There is an even chance that global temperatures will temporarily breach the benchmark of 1.5 degrees Celsius above pre-industrial levels in one of the next five years, the United Nations warned Tuesday.
The 2015 Paris Agreement on climate change saw countries agree to cap global warming at "well below" 2 °C above levels measured between 1850 and 1900 – and 1.5 °C if possible.
"The chance of global near-surface temperature exceeding 1.5 °C above pre-industrial levels at least one year between 2022 and 2026 is about as likely as not," the UN's World Meteorological Organization said in an annual climate update.
The WMO put the likelihood at 48 percent, and said it was increasing with time.
An average temperature of 1.5 °C above the pre-industrial level across a multi-year period would breach the Paris aspirational target.
There is a 93 percent chance of at least one year between 2022-2026 becoming the warmest on record and dislodging 2016 from the top ranking, said the WMO.
The chance of the five-year temperature average for 2022-2026 being higher than the last five years (2017-2021) was also put at 93 percent.
"This study shows – with a high level of scientific skill – that we are getting measurably closer to temporarily reaching the lower target of the Paris Agreement," said WMO chief Petteri Taalas.
"The 1.5 °C figure is not some random statistic. It is rather an indicator of the point at which climate impacts will become increasingly harmful for people and indeed the entire planet."
'Edging ever closer'
The Paris Agreement level of 1.5 °C refers to long-term warming, but temporary exceedances are expected to occur with increasing frequency as global temperatures rise.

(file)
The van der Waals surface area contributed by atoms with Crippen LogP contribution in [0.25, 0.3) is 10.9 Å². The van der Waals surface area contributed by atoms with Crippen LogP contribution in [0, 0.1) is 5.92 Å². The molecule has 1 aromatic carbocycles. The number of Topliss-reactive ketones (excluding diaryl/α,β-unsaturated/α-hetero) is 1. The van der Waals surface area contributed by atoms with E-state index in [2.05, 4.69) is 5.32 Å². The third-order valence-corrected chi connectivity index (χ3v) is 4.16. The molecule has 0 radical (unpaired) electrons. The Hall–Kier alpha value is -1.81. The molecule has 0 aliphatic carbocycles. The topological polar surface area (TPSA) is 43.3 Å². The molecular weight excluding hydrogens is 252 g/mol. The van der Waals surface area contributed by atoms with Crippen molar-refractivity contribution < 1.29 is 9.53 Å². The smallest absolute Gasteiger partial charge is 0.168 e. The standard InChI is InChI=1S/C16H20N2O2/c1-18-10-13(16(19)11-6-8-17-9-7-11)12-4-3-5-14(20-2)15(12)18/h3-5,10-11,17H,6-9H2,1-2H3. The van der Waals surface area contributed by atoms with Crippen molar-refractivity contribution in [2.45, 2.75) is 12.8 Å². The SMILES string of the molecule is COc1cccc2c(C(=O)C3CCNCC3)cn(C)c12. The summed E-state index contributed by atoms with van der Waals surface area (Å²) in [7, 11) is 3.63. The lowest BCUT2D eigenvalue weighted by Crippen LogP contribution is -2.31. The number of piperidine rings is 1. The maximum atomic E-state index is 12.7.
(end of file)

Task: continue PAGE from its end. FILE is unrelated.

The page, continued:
"A single year of exceedance above 1.5 °C does not mean we have breached the iconic threshold of the Paris Agreement, but it does reveal that we are edging ever closer to a situation where 1.5 °C could be exceeded for an extended period," said Leon Hermanson, of Britain's Met Office national weather service, who led the report.
The average global temperature in 2021 was around 1.11 °C above pre-industrial levels, according to provisional WMO figures.
The report said that back-to-back La Nina events at the start and end of 2021 had a cooling effect on global temperatures.
However, this was only temporary and did not reverse the long-term global warming trend.
La Nina refers to the large-scale cooling of surface temperatures in the central and eastern equatorial Pacific Ocean, typically occurring every two to seven years.
The effect has widespread impacts on weather around the world – typically the opposite impacts to the El Nino warming phase in the Southern Oscillation cycle.
Any development of an El Nino event would immediately fuel temperatures, as it did in 2016, said the WMO.
Greenhouse gas link
The annual mean global near-surface temperature for each year between 2022 and 2026 is predicted to be between 1.1 °C and 1.7 °C higher than pre-industrial levels.
There is only a 10 percent chance of the five-year mean exceeding the 1.5 °C threshold.
"For as long as we continue to emit greenhouse gases, temperatures will continue to rise," said Taalas.
"And alongside that, our oceans will continue to become warmer and more acidic, sea ice and glaciers will continue to melt, sea level will continue to rise and our weather will become more extreme.
"Arctic warming is disproportionately high and what happens in the Arctic affects all of us."
Meanwhile, predicted precipitation patterns for 2022, compared to the 1991-2020 average, suggest an increased chance of drier conditions over southwestern Europe and southwestern North America, and wetter conditions in northern Europe, the Sahel, northeastern Brazil, and Australia.